Massachusetts divorce lawyer James M. Lynch reviews two cases that illustrate how the Massachusetts Child Custody Jurisdiction and Enforcement Act enables aids courts in determining interstate jurisdiction children who have relocated across state lines.
Two recent court cases illustrate how the Probate & Family Court judges apply the jurisdiction provisions of Massachusetts Child Custody Jurisdiction and Enforcement Act set forth in G.L.c. 209B, §2, which address when Massachusetts has jurisdiction over child custody issues when parents and/or children have temporarily or permanently relocated across state lines.
Mother was the breadwinner in the household and was offered a job promotion which required her to move from Massachusetts to Kansas. Father was unemployed and was the primary caretaker of their 7-month-old child at the time of the move. The parties were married in Massachusetts where Mother had resided all of her life until the time of the move. Several months after the move to Kansas, Father committed multiple assaults on Mother which led to a restraining order and ultimately incarceration. As a result of the restraining order, the Kansas judge awarded physical custody to Mother. While Father was in jail awaiting trial on the restraining order violation, Mother arranged for a transfer back to Massachusetts and returned to Massachusetts with her 12 month-old child. As soon as she returned to Massachusetts, she filed a complaint for separate support in the Massachusetts Probate & Family Court and served Father in the Kansas jail. Mother’s electronic records of the airline tickets to Kansas and back to Massachusetts demonstrated that she and the child were out of the Commonwealth just 8 days short of 6 months.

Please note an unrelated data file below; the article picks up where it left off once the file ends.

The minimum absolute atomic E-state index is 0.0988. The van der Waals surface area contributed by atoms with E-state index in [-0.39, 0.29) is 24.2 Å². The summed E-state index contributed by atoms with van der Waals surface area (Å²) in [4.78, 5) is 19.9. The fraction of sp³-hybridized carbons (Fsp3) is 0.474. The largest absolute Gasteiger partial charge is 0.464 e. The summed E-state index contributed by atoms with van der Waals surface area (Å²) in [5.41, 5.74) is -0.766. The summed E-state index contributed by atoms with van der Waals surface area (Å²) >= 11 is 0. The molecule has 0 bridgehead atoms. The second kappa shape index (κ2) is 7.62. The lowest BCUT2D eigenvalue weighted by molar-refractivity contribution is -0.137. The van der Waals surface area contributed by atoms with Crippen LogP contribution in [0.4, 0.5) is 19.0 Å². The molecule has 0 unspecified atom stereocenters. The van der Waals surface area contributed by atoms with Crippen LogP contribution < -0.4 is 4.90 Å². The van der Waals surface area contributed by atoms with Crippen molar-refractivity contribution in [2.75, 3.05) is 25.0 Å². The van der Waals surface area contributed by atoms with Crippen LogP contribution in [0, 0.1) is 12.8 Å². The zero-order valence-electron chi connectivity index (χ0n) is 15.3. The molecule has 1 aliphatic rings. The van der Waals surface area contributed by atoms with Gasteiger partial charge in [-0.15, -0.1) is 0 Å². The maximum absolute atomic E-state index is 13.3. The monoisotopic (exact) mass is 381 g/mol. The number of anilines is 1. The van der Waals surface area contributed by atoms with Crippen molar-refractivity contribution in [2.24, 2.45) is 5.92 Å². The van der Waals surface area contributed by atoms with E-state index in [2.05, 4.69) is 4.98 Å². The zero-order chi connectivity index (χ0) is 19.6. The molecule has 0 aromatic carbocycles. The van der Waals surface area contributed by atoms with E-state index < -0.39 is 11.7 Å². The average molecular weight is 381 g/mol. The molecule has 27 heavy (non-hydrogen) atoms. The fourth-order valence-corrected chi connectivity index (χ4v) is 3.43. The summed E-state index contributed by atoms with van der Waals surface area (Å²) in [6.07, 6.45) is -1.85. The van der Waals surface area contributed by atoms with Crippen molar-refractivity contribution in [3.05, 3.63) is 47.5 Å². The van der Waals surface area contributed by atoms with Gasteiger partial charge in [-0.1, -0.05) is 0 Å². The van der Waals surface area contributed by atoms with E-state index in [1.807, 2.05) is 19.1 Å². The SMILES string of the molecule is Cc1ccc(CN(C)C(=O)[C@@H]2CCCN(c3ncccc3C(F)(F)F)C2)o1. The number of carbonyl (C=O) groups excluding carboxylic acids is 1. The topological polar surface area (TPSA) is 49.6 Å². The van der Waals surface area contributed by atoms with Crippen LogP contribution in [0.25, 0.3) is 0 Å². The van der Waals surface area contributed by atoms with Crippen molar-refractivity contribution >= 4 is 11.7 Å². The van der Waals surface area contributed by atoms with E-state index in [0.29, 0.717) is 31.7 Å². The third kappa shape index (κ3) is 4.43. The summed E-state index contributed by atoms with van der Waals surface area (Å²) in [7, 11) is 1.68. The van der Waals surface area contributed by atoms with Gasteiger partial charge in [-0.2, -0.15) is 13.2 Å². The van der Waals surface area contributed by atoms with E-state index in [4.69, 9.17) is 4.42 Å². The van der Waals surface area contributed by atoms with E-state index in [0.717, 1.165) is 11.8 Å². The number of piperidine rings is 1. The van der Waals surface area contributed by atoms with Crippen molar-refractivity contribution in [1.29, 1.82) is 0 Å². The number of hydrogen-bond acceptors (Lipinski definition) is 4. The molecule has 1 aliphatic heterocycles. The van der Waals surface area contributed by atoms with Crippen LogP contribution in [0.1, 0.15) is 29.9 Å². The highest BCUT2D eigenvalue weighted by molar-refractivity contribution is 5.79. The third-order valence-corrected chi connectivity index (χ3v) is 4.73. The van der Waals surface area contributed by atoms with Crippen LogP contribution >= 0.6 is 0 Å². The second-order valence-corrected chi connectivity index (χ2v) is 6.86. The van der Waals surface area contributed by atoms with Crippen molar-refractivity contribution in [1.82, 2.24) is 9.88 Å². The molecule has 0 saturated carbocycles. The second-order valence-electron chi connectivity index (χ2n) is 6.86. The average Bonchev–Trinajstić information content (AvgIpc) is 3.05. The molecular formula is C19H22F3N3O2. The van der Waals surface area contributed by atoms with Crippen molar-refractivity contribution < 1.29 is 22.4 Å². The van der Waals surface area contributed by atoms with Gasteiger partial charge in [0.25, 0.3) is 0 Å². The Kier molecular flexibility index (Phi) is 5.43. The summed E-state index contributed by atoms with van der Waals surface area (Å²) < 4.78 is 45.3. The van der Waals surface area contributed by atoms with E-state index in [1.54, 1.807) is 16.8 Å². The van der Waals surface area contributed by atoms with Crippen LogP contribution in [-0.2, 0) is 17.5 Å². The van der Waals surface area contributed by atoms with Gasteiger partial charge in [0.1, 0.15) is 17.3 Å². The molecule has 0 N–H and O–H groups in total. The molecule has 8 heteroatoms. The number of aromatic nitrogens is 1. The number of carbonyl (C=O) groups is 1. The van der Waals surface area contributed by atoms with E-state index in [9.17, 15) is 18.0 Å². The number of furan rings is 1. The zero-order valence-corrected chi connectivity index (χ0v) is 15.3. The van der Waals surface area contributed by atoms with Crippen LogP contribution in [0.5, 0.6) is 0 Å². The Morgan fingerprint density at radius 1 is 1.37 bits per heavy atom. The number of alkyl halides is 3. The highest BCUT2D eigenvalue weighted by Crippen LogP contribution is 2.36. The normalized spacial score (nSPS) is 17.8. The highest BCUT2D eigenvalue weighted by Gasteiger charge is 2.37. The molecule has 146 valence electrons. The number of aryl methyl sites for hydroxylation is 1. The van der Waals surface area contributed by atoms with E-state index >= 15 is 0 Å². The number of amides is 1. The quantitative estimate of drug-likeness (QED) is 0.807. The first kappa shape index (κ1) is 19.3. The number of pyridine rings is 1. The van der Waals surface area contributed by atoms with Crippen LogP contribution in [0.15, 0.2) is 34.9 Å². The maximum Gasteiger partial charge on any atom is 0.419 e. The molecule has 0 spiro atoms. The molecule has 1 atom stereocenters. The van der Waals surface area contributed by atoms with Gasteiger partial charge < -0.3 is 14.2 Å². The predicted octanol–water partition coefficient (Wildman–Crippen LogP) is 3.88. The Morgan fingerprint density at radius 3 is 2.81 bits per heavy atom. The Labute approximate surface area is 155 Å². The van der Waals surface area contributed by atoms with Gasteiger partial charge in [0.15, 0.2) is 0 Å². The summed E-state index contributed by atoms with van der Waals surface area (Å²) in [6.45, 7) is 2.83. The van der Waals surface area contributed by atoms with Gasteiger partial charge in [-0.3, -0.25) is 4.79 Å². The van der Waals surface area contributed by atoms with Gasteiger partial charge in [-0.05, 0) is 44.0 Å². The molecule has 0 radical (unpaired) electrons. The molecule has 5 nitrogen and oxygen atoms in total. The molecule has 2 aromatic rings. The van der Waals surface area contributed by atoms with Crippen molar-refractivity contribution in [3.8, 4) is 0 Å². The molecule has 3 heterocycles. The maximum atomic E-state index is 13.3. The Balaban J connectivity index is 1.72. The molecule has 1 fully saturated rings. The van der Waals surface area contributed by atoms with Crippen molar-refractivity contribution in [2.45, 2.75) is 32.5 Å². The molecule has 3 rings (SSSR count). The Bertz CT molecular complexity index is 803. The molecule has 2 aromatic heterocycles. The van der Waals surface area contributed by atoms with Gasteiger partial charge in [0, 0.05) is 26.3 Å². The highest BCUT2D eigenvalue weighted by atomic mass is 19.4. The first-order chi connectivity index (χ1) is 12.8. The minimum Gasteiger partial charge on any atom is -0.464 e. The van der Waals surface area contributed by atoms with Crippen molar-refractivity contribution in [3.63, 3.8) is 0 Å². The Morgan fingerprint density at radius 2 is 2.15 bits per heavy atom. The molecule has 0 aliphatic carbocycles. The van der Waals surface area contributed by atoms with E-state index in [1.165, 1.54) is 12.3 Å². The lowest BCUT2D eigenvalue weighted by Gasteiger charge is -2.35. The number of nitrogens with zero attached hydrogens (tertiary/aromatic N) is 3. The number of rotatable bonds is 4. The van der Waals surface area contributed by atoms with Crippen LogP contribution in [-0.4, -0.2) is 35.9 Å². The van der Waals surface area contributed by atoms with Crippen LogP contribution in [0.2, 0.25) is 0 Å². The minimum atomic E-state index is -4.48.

Both Massachusetts and Kansas have enacted the Uniform Child Custody Jurisdiction and Enforcement Act which gives jurisdiction to the “home state” – i.e., where the child last lived for six months or more. See G.L.c. 209B, §2(a)(1)(ii). As a result, the Massachusetts and Kansas judges agreed that the child never became a resident of Kansas and thus remained a Massachusetts resident for child custody purposes. As an aside, the Mother later amended the separate support action to a divorce and the Massachusetts and Kansas judges agreed that Massachusetts should also exercise jurisdiction over the divorce. (Note that the domicile statute for divorce cases and the case law interpreting that statute can be tricky and sometimes gets confused with the Uniform Child Custody Jurisdiction and Enforcement Act. For that reason, we will deal with divorce jurisdiction in a separate future blog).
This case, however, stands for the simple proposition that a child, who is not subject to an existing custody order, is lawfully moved to a new state, the new state becomes the child’s “home state” after 6 months have elapsed.
Pursuant to a judgment of divorce, Father was awarded sole legal and physical custody of the parties’ minor child. Because Father was a member of the Armed Forces on active duty, he was also allowed to move out of state with the daughter to South Carolina where he was stationed. Additional orders of visitation for the Mother were entered with the judgment. Two years later, while on a vacation visit with Mother, the child told Mother’s family that she had been beaten and administered excessive forms of punishment in South Carolina. Mother made a complaint to the South Carolina child welfare agency which began investigating the matter. Mother also filed a complaint for modification of the divorce judgement in the Massachusetts, along with an emergency motion asking the court to exercise emergency jurisdiction under G.L.c. 209B, §2(a)(3)(ii) of the Massachusetts Child Custody Jurisdiction and Enforcement Act. The Court intervened and allowed the child to remain with the Mother while the South Carolina child welfare office completed its investigation of the allegations of abuse. A second hearing was held two weeks later during which it was revealed that the South Carolina child welfare office could not substantiate the allegations of abuse. Where Mother’s allotted vacation time with the child had already expired, the child was transferred back into Father’s custody at the courthouse.
While Mother did not prevail, the case is noteworthy because, even though the child had been a South Carolina resident for two years, the Massachusetts judge could have entered temporary orders to “protect the child from abuse” under the Massachusetts Child Custody Jurisdiction and Enforcement Act.
About the Author: James M. Lynch is a Massachusetts divorce lawyer and Massachusetts family law attorney for Lynch & Owens, located in Hingham, Massachusetts.
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